Awards and Successes
In collaboration with DOE and industry, NREL's energy storage team has received numerous awards for innovative technologies that now benefit industry and consumers around the world.
R&D 100 Awards
Two prestigious R&D 100 awards were won by the energy storage team. These awards, which have been called "the Nobel Prizes of applied research," are presented annually by R&D Magazine and recognize the world's top 100 technologically significant products.
Current-Interrupt Charging Algorithm Developed
In 2001, NREL's energy storage team, Recombination Technologies, Optima Batteries, and the Advanced Lead Acid Battery Consortium were recognized with an R&D 100 Award for developing a current-interrupt charging algorithm that extends the life of lead acid batteries. Lead acid batteries are less expensive, more recyclable, and better prepared for high-volume production for electric vehicles (EVs), but their relatively short deep life cycle has been the major hurdle for wider use—until now. This breakthrough development extends the cycle life of these batteries by 300% to 400%, which provides an economically rational energy storage device and helps promote EV technologies. For more information see "Charging Algorithm Extends the Life of Lead-acid Batteries (2001)".
"By increasing potential battery life by a factor of three or more, the cost of energy storage on a yearly basis is drastically reduced; thus the current-interrupt method developed by this work promises to be a significant breakthrough in providing an economically rational energy storage device, and thus an enabler of electric vehicle technologies."
-Ron Brost, Ford
BENCHMARC Catalytic Converter Invented
In 1996, the energy storage team and Benteler Industries, received an R&D 100 Award and an Energy@23 Award nomination for inventing the BENCHMARC catalytic converter. This converter can dramatically reduce automobile emissions and urban air pollution. However, it performs effectively only after reaching operating temperatures of approximately 600°F, so 60% to 80% of all vehicle emissions occur while the converter is heating up.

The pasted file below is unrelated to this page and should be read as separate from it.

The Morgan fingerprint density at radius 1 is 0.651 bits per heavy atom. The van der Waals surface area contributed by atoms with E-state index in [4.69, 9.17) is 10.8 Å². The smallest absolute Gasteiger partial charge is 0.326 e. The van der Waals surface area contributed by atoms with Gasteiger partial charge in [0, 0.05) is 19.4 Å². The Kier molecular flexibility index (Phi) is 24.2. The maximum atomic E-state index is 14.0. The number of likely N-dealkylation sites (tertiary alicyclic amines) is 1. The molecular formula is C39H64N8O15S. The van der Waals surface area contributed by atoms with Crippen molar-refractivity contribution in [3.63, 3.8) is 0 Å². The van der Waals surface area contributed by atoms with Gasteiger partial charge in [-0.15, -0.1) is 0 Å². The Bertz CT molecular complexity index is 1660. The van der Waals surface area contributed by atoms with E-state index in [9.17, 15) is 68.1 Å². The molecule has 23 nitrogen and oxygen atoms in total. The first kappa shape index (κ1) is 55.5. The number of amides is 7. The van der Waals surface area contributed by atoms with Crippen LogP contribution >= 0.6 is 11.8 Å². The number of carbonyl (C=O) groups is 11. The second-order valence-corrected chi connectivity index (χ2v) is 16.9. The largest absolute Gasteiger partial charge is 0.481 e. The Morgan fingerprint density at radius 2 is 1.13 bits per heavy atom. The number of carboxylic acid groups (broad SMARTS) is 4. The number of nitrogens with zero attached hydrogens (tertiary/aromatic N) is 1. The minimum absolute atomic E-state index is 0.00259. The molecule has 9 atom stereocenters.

The team solved this problem by using variable conductance vacuum insulation and phase-change heat storage on the converter to retain heat from one motor vehicle trip to the next. By staying at an efficient operating temperature for as long as 24 hours after the engine is shut off, the converter eliminates about 80% of "cold-start emissions" to reduce overall automotive emissions by more than half, which also extends the life of the engine. The converter technology was licensed to Benteler Industries, Inc., a major automobile manufacturer supplier, which plans to install the converters in future model year cars, pending EPA approval.
Vincent Bendix Award
NREL's energy storage team leader, Ahmad Pesaran, and coauthors Thomas Stuart of the University of Toledo and Cyrus Ashtiani of DaimlerChrysler, received the Vincent Bendix Automotive Electronics Engineering Award for the best paper at the Society of Automotive Engineers (SAE) 2004 World Congress in Detroit, Michigan, in March 2004. DOE's Vehicle Technologies Office sponsored the work behind this paper titled, "A Modular Battery Management System for HEVs."
In 2002, Energy Storage team member Matt Keyser received a TR100 award from MIT's Technology Review magazine for being one of the world's 100 top young innovators.
Federal Laboratory Consortium Award
In 1997, we received an award for excellence in technology transfer for the development and transfer of the catalytic converter technology.
Technology Transfer Society (Colorado Chapter)
In 1997, the team was awarded for the "federal laboratory to business" category for the transfer of a variable conductance vacuum insulated catalytic converter.
Discover Award (Finalist)
In 1996, we were Discover Award finalists for the variable conductance insulation catalytic converter.